sci.lang.japan FAQ / 13. Etiquette

13.4. What are the phrases used on nengajō (New Year's greetings)?

Nengajō (年賀状) are Japanese New Year's greeting cards. They usually feature a decoration of the year's animal in the Chinese zodiac (see 12.6. What Western dates correspond to what Japanese dates?) and some greetings wishing the receiver a happy new year.

Typical nengajō greetings include
Romanization Kanji/kana Meaning
kotoshi mo yoroshiku o-negai-shimasu 今年もよろしくお願いします I hope for your favour in the coming year.
akemashite o-medetō-gozaimasu あけましておめでとうございます New Year's congratulations
kinga shinnen 謹賀新年 Happy New Year
gashun 賀春 These literally mean "early spring". The new year in Japan used to be the same as the current Chinese new year, hence it was later than now.
shoshun 初春
shōshun 頌春

The Japanese post office promises to deliver the cards on the morning of the first of January if the card is posted within certain deadlines in December.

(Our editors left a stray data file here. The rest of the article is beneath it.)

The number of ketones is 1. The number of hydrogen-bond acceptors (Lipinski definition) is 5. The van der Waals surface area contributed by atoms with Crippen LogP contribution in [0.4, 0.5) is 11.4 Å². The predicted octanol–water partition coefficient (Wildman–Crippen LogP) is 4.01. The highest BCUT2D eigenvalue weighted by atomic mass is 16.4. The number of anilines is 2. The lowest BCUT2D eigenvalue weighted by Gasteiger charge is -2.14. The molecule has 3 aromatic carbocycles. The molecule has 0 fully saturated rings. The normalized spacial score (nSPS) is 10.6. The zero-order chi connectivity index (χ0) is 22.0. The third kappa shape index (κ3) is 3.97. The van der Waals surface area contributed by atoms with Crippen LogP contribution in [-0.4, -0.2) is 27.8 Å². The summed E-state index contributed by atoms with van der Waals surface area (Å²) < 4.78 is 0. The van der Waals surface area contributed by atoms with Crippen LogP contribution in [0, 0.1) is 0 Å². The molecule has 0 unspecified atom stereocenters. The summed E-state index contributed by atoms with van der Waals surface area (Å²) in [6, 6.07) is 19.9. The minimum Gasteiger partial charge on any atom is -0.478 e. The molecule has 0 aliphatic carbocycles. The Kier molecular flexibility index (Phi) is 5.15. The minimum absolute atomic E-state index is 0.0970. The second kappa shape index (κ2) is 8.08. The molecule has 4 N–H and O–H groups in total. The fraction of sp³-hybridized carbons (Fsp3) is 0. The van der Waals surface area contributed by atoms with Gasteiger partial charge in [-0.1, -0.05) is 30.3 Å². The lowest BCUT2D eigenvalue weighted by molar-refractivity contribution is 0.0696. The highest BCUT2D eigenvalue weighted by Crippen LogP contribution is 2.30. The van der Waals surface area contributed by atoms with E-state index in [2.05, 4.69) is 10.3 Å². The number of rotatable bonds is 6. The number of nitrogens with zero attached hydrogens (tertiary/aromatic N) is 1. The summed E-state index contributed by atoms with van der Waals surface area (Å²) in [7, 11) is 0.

If there has been a sad event such as a death in the family, that person does not send any New Year's greeting cards that year, but instead posts an apology letter, usually printed in black on white. This is called mochuuketsurei (喪中欠礼). Many consider that it is also not appropriate to send a New Year's card to a person who has suffered a death in their family.

sci.lang.japan FAQ / 13. Etiquette

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